A lot or a little?
The parents' guide to what's in this TV show.
What parents need to know
Parents need to know that Miss Scarlet and the Duke is a mystery series starring a female Victorian-era detective during an era when a women's "place" was said to be in the home. Though the series revolves around criminal cases, some of which are violent to the point of murder, violence is rather minimal. We see a few dead bodies but they look to be peacefully sleeping or gore/blood is otherwise not present. For instance, we see a dead body with a slit throat in a small black and white photo. Some cases don't even involve violence but instead deception and mistaken identity. Main character Eliza Scarlet sometimes uses her sexuality to escape moments in peril, like when she implies she'll have sex with a man to get information. She is often in mortal danger, such as a scene in which she's trapped yet threatens to burn the place down by pouring turpentine on a candle. Eliza's rival police Inspector William Wellington is her love interest; expect flirting, romance, kissing. Cursing is infrequent ("damn") but vulgar words for women and sex workers are used, including "whore," "tart," "whoremonger." Characters drink at dinners and get-togethers; some characters are said to have drinking problems that damage their relationships and reputation. Eliza Scarlet is a proto-feminist and a strong, confident character whose courage and integrity is rewarded with work she enjoys and is good at, despite the people in her life and society in general telling her she shouldn't be a detective at all.
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What's the story?
MISS SCARLET AND THE DUKE is set in England in the late 19th century, where Eliza Scarlet (Peaky Blinders' Kate Phillips) longs to be a police detective in an era when women were expected to be wives and mothers, end of list. But when a combination of fate and ambition launches her fledgling career as a private detective, Scarlet finds ways to use her gender to bend society's rules to her will. Watching her with frustration (and more than a little awe) is Police Chief Inspector William Wellington (Stuart Martin), Eliza's childhood friend, who despairs of the danger she's getting into by investigating cases of murder and mayhem.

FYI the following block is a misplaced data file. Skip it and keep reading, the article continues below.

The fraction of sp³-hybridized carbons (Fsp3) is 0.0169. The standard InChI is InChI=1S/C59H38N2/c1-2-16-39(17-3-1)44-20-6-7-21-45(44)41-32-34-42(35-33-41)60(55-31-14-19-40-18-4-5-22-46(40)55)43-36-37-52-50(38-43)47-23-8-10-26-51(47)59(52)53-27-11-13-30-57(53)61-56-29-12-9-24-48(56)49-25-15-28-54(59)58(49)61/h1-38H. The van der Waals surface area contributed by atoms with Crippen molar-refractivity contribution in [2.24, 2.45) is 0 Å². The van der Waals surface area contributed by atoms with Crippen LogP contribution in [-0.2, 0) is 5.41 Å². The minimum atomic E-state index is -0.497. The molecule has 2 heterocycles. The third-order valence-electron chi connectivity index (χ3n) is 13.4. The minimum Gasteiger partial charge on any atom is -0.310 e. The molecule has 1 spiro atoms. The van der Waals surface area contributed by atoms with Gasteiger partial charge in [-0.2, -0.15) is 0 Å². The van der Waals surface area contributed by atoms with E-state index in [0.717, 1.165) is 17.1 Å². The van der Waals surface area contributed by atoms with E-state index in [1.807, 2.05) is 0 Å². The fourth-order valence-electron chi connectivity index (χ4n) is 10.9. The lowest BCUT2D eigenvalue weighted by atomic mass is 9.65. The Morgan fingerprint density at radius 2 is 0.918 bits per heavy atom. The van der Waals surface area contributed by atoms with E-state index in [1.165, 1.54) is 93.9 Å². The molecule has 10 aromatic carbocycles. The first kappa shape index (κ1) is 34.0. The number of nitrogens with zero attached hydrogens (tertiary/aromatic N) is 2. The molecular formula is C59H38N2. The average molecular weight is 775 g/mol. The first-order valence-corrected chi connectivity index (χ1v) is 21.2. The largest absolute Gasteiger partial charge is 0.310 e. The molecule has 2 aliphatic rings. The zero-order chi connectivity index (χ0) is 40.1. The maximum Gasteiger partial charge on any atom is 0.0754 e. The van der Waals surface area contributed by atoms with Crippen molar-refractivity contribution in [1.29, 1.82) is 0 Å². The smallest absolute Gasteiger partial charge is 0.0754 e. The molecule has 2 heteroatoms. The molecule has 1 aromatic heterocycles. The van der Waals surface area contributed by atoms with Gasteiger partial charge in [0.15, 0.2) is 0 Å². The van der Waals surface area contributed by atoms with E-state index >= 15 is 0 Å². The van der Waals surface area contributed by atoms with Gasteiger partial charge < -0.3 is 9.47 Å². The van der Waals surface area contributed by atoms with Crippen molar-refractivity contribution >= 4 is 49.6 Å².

Is it any good?
Kate Phillips makes an charming brimming-with-confidence Miss Scarlet and the vintage feminist setup is fun, but this drama is less colorful and more predictable than one would hope. Victorian-era London looks like it's composed entirely of three hues -- black, gray, and dirty dark blue -- and though viewers will relish period touches like horses clip-clopping down the streets and men shaving with straight razors, it just looks grim. A mystery seems like just the thing to liven things up, but since the show's cases generally seem to feature an obvious villain that Scarlet must unmask with a combination of fearlessness and intelligence, dramatic tension is light.
And so Miss Scarlet and the Duke winds up primarily getting what verve it has from the interplay between Scarlet and her childhood friend, Chief Inspector William Wellington. The moments in which Scarlet as a feisty proto-feminist subverts the extremely patriarchal maneuverings of Wellington -- who's forever infuriated by her shenanigans -- are the best in the series. The two have obvious chemistry and are enjoyable as perpetually dueling rivals. The scenes in which Scarlet's grit runs headlong into Victorian sensibilities are also fun, like when her cook and maid are simply aghast that Scarlet wants to go out sleuthing late in the afternoon. "What will people think of a woman who goes out alone after dark?" they ask. "Let them think what they like," Scarlet shrugs. In such scenes, this series is a delight. It does drag a wee bit in between bright spots, but viewers who like a gentle period mystery could do worse.
Talk to your kids about ...
TV shows about crime either focus on the violence of the acts or take care to make the violence less upsetting. Which approach does Miss Scarlet and the Duke take? How does it make death and danger seem less upsetting and immediate?
Each week, the characters on Miss Scarlet and the Duke solve a different criminal case. Can you name any other shows with this "case of the week" structure? Why do you think people enjoy this style of show?
Our editors recommend
For kids who love mysteries
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